Community says goodbye to radio personality Bob Ackershoek

By Joe Moskowitz
Roxbury is never going to sound the same again. The big booming voice of Bob Ackershoek has fallen silent.
Ackershoek died Friday, several days after suffering a massive heart attack. He was 62.
Ackershoek was vacationing in South Carolina when he was stricken. He had brought with him the things he loved most, Cassie Grabowski, his companion of more than 30 years, his golf clubs, and plenty of rock and roll music, undoubtedly some of it by “The Beach Boys.”

In his radio element
Bob was a big man with a big voice and when he wanted to be heard, anyone within earshot of Cassie’s Cafe might have heard him.
But then Roxbury’s WIOX Radio went on the air two years ago and a far larger audience could hear him. One of them was Artie Martello, the station’s operations manager and host of “Mostly Folk.” On Monday, Artie’s show was dedicated to the memory of Bob Ackershoek.
Martello said Ackershoek was there every day, talking about new promos for the station, or about how to improve his golf swing, or upgrade his golf equipment. They didn’t always agree about music.
Martello said Ackershoek was “a rough, tough, creampuff.”
Joe Piasek, WIOX founder and general manager, credits Ackershoek with recruiting a large percentage of the station’s on-air hosts. Ackershoek hosted the station’s first show when it went on the air and Piasek called him the station’s, “Number one cheerleader.”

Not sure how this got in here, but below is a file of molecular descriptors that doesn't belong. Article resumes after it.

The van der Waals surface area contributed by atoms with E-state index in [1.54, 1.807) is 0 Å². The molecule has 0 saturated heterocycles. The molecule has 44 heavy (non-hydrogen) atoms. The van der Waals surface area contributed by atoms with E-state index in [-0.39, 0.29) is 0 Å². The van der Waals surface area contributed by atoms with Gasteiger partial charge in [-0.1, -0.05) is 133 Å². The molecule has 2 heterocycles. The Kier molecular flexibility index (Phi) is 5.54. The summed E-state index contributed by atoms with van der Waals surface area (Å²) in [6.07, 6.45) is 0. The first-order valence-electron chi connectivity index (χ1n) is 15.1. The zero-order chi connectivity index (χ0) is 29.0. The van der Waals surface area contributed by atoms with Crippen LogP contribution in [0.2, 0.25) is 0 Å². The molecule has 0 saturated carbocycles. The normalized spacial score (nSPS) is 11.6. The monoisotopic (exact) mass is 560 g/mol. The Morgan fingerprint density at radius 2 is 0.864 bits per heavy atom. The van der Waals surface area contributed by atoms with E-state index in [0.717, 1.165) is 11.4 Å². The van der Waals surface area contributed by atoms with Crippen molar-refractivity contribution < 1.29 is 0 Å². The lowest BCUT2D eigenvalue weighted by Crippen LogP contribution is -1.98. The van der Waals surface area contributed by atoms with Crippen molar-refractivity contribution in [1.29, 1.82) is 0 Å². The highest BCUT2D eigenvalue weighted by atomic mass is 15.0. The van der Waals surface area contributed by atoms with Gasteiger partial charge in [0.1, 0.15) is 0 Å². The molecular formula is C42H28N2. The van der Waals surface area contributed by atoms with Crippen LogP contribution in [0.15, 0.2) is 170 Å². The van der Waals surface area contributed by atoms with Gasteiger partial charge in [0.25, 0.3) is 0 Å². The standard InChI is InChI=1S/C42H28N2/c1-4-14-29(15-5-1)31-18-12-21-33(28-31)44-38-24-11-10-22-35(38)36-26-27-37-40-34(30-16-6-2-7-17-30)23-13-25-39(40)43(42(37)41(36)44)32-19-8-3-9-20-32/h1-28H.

He used the word “unique” to describe Ackershoek’s personality, but both he and Martello said cited Ackershoek’s great passion about what he was doing for the station and the community.
Bob grew up in New Jersey listening to stations like WNEW-FM and its cast of legendary progressive rock DJs like Pete Fornatale. They became friends and not long before Fornatale died, he joined Ackershoek on the air during Bob’s “This is the Rock” program.
Another of Ackershoek’s “Radio Royalty” was Meg Griffin, one of rock radio’s first female stars and also Piasek’s ex-wife. Each year around Christmas she would come to Roxbury to visit and do a show with Ackershoek. Griffin, who now works for Sirius-XM, was making arrangements  for this year’s show when she got the call telling her that Ackershoek had died.
His passion was such that he had developed a following via the internet among DJs, big-name performers, and music fans around the world.
Bob won’t be forgotten anytime soon and a memorial service will be held after the holidays. By his wishes there will be no funeral or wake.